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    Author(s): Todd A. Ontl; Kirsten S. Hofmockel; Cynthia A. Cambardella; Lisa A. SchulteRandall K. Kolka
    Date: 2013
    Source: New Phytologist. 199(3): 727-737.
    Publication Series: Scientific Journal (JRNL)
    Station: Northern Research Station
    PDF: View PDF  (465.33 KB)


    Successful modeling of the carbon (C) cycle requires empirical data regarding species-specific root responses to edaphic characteristics. We address this need by quantifying annual root production of three bioenergy systems (continuous corn, triticale/sorghum, switchgrass) in response to variation in soil properties across a toposequence within a Midwestern agroecosystem. Using ingrowth cores to measure annual root production, we tested for the effects of topography and 11 soil characteristics on root productivity. Root production significantly differed among cropping systems. Switchgrass root productivity was lowest on the floodplain position, but root productivity of annual crops was not influenced by topography or soil properties. Greater switchgrass root production was associated with high percent sand, which explained 45% of the variation. Percent sand was correlated negatively with soil C and nitrogen and positively with bulk density, indicating this variable is a proxy for multiple important soil properties. Our results suggest that easily measured soil parameters can be used to improve model predictions of root productivity in bioenergy switchgrass, but the edaphic factors we measured were not useful for predicting root productivity in annual crops. These results can improve C cycling modeling efforts by revealing the influence of cropping system and soil properties on root productivity.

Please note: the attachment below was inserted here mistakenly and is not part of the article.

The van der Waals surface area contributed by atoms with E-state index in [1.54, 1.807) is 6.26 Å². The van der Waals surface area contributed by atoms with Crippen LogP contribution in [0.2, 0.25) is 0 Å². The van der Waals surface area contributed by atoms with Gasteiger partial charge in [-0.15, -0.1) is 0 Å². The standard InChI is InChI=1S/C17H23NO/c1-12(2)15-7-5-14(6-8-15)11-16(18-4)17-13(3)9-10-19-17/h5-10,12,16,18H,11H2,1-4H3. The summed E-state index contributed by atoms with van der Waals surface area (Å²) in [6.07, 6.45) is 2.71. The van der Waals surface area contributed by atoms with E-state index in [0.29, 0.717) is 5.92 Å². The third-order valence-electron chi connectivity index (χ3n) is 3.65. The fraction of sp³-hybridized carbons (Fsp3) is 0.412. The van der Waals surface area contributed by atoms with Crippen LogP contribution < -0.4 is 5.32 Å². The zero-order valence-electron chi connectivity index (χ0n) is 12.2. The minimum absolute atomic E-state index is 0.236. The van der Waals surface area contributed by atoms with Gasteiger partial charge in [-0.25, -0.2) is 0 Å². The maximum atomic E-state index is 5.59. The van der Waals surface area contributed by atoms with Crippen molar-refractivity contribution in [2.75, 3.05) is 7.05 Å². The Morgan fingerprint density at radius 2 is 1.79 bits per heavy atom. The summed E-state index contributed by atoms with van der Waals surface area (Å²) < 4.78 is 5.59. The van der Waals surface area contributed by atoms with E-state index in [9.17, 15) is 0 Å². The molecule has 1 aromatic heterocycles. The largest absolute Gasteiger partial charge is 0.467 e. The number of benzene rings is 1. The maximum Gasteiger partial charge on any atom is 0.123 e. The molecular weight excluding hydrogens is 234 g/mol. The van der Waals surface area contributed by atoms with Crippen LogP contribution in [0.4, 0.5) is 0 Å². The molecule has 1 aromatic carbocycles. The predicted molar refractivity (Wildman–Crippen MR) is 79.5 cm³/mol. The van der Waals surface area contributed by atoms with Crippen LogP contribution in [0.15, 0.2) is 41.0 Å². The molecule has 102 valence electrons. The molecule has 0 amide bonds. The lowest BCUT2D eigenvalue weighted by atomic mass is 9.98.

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    Ontl, Todd A.; Hofmockel, Kirsten S.; Cambardella, Cynthia A.; Schulte, Lisa A.; Kolka, Randall K. 2013. Topographic and soil influences on root productivity of three bioenergy cropping systems. New Phytologist. 199(3): 727-737.


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    bioenergy, carbon allocation, carbon cycle, ecosystem modeling, root production, scaling, soil variability

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